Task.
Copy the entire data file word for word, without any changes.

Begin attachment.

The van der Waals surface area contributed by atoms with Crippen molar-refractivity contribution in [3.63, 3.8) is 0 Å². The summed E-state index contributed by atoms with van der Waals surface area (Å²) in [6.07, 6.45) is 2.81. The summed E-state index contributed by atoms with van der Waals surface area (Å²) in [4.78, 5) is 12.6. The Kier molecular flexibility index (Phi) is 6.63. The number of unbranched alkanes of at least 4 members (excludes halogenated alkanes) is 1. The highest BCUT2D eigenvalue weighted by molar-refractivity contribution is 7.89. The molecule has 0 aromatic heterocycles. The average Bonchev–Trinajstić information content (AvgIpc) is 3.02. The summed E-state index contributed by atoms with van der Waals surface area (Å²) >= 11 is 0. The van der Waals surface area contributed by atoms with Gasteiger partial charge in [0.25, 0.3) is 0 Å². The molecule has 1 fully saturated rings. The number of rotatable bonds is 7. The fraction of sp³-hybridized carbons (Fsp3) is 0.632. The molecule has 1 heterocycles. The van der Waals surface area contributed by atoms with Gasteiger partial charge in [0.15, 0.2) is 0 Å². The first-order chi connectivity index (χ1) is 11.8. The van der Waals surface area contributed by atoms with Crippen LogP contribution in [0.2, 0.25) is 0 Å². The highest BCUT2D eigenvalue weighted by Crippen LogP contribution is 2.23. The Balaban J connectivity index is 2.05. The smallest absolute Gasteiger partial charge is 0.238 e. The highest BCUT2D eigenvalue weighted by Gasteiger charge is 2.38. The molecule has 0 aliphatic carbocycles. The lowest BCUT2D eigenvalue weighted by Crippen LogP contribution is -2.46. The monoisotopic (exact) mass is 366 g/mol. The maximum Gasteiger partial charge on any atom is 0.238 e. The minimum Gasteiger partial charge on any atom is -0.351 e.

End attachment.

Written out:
The van der Waals surface area contributed by atoms with Crippen molar-refractivity contribution in [3.63, 3.8) is 0 Å². The summed E-state index contributed by atoms with van der Waals surface area (Å²) in [6.07, 6.45) is 2.81. The summed E-state index contributed by atoms with van der Waals surface area (Å²) in [4.78, 5) is 12.6. The Kier molecular flexibility index (Phi) is 6.63. The number of unbranched alkanes of at least 4 members (excludes halogenated alkanes) is 1. The highest BCUT2D eigenvalue weighted by molar-refractivity contribution is 7.89. The molecule has 0 aromatic heterocycles. The average Bonchev–Trinajstić information content (AvgIpc) is 3.02. The summed E-state index contributed by atoms with van der Waals surface area (Å²) >= 11 is 0. The van der Waals surface area contributed by atoms with Gasteiger partial charge in [0.25, 0.3) is 0 Å². The molecule has 1 fully saturated rings. The number of rotatable bonds is 7. The fraction of sp³-hybridized carbons (Fsp3) is 0.632. The molecule has 1 heterocycles. The van der Waals surface area contributed by atoms with Gasteiger partial charge in [0.15, 0.2) is 0 Å². The first-order chi connectivity index (χ1) is 11.8. The van der Waals surface area contributed by atoms with Crippen LogP contribution in [0.2, 0.25) is 0 Å². The highest BCUT2D eigenvalue weighted by Crippen LogP contribution is 2.23. The Balaban J connectivity index is 2.05. The smallest absolute Gasteiger partial charge is 0.238 e. The highest BCUT2D eigenvalue weighted by Gasteiger charge is 2.38. The molecule has 0 aliphatic carbocycles. The lowest BCUT2D eigenvalue weighted by Crippen LogP contribution is -2.46. The monoisotopic (exact) mass is 366 g/mol. The maximum Gasteiger partial charge on any atom is 0.238 e. The minimum Gasteiger partial charge on any atom is -0.351 e.